Local Worthing girl, Ida Vallens is taking to the stage this weekend alongside the amazing Rag ‘n’ Bone Man and Maverick Sabre for a night of great live music at Brighton Racecourse. The up-and-coming singer-songwriter has emerged onto the music scene with the help from local youth organisation Audio Active, which the Brit award-winning Rag ‘n’ Bone Man is a patron of. Having experienced life-changing opportunities like performing with Clean Bandit in London and taking to the stage at Hove’s The Open Market, she’s definitely set for success.

How are you? Did you watch any of Glastonbury? What was your highlight of the Festival?

As a financially struggling musician, I have no time to watch it nor the money for a ticket.

You are supporting Rag ‘n’ Bone Man at Brighton Racecourse alongside Maverick Sabre on the 27th of July, how are you feeling? Are you nervous or just excited?

It will be really exciting to try out my Theremin for the first time in a live setting, though those things are quite temperamental. I’m having a bit of a wardrobe dilemma too, I can’t walk in my dress.

Being a Worthing girl, what do you like about the Brighton music scene and how do you think it supports young, new artists?

When I was six, I had a hamster that died because my grandma gave him too many treats and that’s how I feel about the Brighton music scene if that makes sense. But Audioactive is great.

How was it to play the Move’s Festival at Hove’s The Old Market recently?

I got to try out my background visuals for the first time which was so fun and the crowd seemed to enjoy it, unfortunately I was shockingly ill. In fact, I’ve been ill at almost every gig I have played in the last year, every time they come around I suddenly get this sore throat, which is happening right now with the Racecourse gig getting closer. Is it cursed?

What’s the scene like in Worthing at the moment? Where is the best place to hang out?

I prefer it to Brighton, some of my favourite gigs have happened in Worthing. For example, Synthesize me, which always features an eclectic mix of electronic music artists: Monzen Nakacho, those radish worship guys and me (of course). Bar 42 is a great place as well, friendly people, a plethora of musicians of different genres and always something on. It’s great because it’s not just a bar venue where you get a bunch of people talking loudly over the artists.

You worked with Audio Active in Brighton to help kick start your career in the music industry. What have you learnt from them and what will you take forward with you?

I’ve learnt I have to be more professional and think more about what information I am sharing with people online and face to face- still working on applying that however. I think that’s definitely something to take forward. It’s been really good learning to work with a budget too. The unbridled creative freedom has allowed me to express myself in ways I didn’t think would be possible. The fact I’ve been able to learn new instruments like the ruan or theremin has really impacted my songwriting style.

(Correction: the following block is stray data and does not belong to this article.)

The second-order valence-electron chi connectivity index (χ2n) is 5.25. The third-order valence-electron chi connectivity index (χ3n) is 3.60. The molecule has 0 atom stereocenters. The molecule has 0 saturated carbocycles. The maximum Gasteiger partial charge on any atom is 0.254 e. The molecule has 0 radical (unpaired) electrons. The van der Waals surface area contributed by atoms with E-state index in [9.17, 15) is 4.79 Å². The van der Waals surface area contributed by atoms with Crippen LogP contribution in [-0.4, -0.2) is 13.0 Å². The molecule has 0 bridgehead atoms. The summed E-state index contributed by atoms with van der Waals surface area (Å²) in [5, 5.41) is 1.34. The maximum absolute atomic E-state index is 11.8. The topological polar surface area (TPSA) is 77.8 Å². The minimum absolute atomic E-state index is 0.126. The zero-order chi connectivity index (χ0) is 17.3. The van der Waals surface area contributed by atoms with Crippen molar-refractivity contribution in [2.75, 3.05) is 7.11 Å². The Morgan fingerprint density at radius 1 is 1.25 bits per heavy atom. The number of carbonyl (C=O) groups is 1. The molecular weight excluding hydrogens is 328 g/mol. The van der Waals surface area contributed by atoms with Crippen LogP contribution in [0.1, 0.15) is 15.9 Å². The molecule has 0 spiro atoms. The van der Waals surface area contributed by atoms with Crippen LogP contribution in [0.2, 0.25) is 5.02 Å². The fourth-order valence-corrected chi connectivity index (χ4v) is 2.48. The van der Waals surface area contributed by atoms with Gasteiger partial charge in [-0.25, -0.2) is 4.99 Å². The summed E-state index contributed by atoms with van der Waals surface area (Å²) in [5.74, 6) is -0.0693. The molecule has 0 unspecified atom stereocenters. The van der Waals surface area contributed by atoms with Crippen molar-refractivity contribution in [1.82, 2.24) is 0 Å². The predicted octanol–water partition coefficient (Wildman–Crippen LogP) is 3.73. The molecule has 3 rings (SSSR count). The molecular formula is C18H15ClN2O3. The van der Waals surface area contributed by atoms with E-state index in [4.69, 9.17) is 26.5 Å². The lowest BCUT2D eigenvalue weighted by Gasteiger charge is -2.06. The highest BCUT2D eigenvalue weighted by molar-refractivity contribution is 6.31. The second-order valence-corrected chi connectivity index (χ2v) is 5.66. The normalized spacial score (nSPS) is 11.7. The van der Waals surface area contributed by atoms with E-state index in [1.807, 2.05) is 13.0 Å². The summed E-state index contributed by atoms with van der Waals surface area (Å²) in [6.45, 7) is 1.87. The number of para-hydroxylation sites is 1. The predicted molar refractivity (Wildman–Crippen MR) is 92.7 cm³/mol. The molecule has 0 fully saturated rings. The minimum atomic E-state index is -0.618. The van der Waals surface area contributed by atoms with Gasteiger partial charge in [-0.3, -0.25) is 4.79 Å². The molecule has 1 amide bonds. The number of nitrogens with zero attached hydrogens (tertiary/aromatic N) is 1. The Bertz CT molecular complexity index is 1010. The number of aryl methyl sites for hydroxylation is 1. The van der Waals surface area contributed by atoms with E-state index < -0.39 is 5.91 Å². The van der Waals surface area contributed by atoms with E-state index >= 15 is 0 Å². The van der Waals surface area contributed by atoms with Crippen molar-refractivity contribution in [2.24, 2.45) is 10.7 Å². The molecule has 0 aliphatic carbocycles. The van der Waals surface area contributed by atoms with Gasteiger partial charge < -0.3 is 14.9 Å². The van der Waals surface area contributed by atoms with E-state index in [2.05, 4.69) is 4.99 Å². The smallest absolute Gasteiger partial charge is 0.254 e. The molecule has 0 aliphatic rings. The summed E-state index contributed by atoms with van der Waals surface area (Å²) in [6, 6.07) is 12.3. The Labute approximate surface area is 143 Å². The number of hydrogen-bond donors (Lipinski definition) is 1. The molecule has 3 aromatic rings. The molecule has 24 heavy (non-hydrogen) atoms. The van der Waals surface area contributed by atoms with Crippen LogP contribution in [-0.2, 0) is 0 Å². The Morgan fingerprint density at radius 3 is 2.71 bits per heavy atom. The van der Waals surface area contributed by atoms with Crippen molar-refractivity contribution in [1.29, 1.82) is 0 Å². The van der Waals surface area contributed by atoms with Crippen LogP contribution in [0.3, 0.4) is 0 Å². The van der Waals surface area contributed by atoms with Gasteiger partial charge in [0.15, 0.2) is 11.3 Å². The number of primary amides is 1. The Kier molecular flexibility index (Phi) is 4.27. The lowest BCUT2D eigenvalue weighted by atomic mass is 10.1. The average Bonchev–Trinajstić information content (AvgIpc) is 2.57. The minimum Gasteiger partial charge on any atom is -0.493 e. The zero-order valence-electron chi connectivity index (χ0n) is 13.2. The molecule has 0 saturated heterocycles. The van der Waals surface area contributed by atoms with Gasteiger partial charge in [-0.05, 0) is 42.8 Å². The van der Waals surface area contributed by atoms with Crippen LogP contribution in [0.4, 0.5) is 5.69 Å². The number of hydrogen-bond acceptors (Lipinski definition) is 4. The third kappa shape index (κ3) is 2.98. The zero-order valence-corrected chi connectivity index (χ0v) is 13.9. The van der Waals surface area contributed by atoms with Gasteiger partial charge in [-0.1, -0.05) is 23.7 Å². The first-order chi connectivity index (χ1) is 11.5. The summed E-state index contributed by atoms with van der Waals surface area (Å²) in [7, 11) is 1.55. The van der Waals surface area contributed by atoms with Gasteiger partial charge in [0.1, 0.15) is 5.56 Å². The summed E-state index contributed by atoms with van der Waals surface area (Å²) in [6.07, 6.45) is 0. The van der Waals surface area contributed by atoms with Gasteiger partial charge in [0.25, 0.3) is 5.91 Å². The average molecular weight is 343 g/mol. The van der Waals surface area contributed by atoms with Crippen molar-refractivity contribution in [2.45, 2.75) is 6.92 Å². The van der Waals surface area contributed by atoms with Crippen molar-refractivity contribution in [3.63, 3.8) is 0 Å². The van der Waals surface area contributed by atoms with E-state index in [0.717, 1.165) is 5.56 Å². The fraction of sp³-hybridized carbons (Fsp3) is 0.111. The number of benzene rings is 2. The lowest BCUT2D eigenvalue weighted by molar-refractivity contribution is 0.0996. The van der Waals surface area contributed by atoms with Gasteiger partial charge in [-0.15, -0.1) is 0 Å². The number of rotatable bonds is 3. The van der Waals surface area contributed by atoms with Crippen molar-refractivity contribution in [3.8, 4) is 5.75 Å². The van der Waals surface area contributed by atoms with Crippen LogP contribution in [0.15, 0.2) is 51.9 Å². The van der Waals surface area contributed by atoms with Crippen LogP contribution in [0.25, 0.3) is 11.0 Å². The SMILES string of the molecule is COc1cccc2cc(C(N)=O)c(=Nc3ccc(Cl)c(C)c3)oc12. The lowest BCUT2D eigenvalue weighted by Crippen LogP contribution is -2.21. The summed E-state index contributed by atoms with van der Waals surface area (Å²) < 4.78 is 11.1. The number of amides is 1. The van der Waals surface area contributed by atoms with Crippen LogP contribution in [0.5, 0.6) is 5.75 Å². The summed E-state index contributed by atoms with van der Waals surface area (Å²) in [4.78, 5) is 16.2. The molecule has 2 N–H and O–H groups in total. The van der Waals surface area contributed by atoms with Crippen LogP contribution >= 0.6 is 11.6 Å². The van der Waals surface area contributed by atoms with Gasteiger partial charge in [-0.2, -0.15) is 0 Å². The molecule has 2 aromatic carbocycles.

You got the opportunity through Youth Music to support Clean Bandit at a special gig in London, how was that?

Well, of course, I had a sore throat again during that so not the most pleasant experience. I decided that having throat numbing spray was a good idea, I hope any singers reading this never try that. I actually lost my voice. More importantly, I definitely shocked the Clean Bandit fans coming out of a body bag at the start. The rest is hot gossip and will nark on them if you buy me a ticket to Glastonbury next time – only if I’m glamping though. But it was weird sharing a green room with them, they’re really cool people and I felt a bit out of my depth.

You have a definite likeness to Lana Del Ray with your slow, moody sound and complex lyrics. Who would you say are key musical influences of yours?

Well, you answered that one for yourself… I am also inspired by Kate Bush, Björk and Portishead. I like to sprinkle a variety of genres into my music too, bossa nova, jazz, and hip-hop. It helps that my parents always played a lot of strange music when I was younger.

You have just released your new single MT. Whitney Motel. You talk about the influence of David Lynch films of your work, why is that? What made you tackle such a difficult issue?

David Lynch has a unique aesthetic and I love a macabre film. Twin Peaks seeps into every pore of my being, I tend to dress a lot like Audrey. The occult symbolism in his films really drew me in, lots of MK Ultra mind control-based themes. I’m obsessed with conspiracies and missing people stories. A lot of people seem to have these dark interests. But recently I was drawn in by the story of the highway of tears in British Columbia where more than 20 women over the past four decades have gone missing or murdered – mostly indigenous people who have come from challenging places. I think the stories behind these women are interesting and worth telling. Obviously out of respect for the victims and their families I haven’t written specifically about any of these women, but it’s definitely one of the reasons I write about things like that.

What are your aims for the future? What are your next steps?

Get an infinity pool. Also, get a song to the Eurovision finals! Last but not least, the next Bond theme tune.

Ida Vallens takes to the stage as support for Rag ‘n’ Bone Man on Sat 27 Jul at Brighton Racecourse. To find out more and to buy tickets, head to their website.